The importance of a researcher’s positionality has been well documented in prior studies. Yet, reflections on cross-cultural research from the positionality of a researcher with a migration background are rare. In this paper, I respond to this knowledge gap through a reflexive account of my positionality as a researcher with a migration background who has conducted cross-cultural research concerning dementia care. Following critiques of “ethnic matching,” I apply a reflexive approach in which researcher positionality is understood as intersectional. I illustrate how both commonalities and differences within the researcher-researched relationship impact rapport-building and power dynamics. Also, I highlight how a researcher’s experienced emotions can impact the content and analysis of the collected data. The insights from my reflexive account may help improve research strategies in culturally diverse settings. Moreover, I argue for a reflexive approach – rather than a deployment of “ethnic matching” – throughout future research in this field.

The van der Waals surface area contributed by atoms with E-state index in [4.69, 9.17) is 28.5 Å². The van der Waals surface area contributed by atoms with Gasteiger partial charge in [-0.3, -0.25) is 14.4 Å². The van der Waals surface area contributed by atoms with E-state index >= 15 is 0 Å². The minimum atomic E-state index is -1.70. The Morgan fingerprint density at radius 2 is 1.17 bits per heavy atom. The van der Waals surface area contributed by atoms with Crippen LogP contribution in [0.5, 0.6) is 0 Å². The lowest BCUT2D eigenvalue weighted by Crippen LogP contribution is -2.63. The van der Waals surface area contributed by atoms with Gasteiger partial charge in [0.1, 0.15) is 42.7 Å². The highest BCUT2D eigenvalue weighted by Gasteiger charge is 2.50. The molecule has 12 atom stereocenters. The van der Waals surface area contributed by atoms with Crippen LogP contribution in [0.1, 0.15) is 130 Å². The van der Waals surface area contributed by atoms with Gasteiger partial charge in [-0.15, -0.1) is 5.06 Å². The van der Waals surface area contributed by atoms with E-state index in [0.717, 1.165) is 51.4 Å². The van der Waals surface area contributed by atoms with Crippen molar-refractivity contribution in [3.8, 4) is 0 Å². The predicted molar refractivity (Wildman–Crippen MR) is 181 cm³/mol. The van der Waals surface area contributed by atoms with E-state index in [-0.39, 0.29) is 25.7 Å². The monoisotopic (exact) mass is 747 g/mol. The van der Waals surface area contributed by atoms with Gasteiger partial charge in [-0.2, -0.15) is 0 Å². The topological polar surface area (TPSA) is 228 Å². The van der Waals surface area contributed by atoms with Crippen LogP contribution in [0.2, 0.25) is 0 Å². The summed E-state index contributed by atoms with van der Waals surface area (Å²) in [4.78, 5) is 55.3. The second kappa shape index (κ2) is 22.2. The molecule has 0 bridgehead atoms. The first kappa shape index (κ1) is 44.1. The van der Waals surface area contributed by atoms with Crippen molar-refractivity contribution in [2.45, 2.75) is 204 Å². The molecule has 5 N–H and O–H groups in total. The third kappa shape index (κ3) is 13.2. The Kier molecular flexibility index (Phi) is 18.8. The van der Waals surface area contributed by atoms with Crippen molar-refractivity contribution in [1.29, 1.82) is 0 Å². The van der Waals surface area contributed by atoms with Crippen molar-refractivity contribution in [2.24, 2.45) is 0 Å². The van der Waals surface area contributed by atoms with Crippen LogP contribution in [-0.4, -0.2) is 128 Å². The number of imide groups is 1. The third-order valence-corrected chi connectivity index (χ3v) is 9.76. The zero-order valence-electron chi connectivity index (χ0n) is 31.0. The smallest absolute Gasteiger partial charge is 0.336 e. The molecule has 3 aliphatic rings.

positionality, cross-cultural research, migration, dementia care, ethnic matching

Author Bio(s)

Menal Ahmad is a postdoctoral researcher at the department of Sociology at VU Amsterdam, the Netherlands. Her Ph.D. research was conducted at the University of Humanistic Studies, Utrecht, the Netherlands. She has a background in cultural anthropology and is particularly interested in researching social issues related to migration, gender structures, health, and in/exclusion. Correspondence regarding this paper can be addressed directly to: m.ahmad@vu.nl


The work presented in this paper is part of a PhD research supported by The Netherlands Organization for Health Research and Development (ZonMw). I wish to thank the research participants and gatekeepers for their contributions to the original study. I am also grateful to prof. dr. Sawitri Saharso and prof. dr. Evelien Tonkens for commenting on earlier drafts of this paper.

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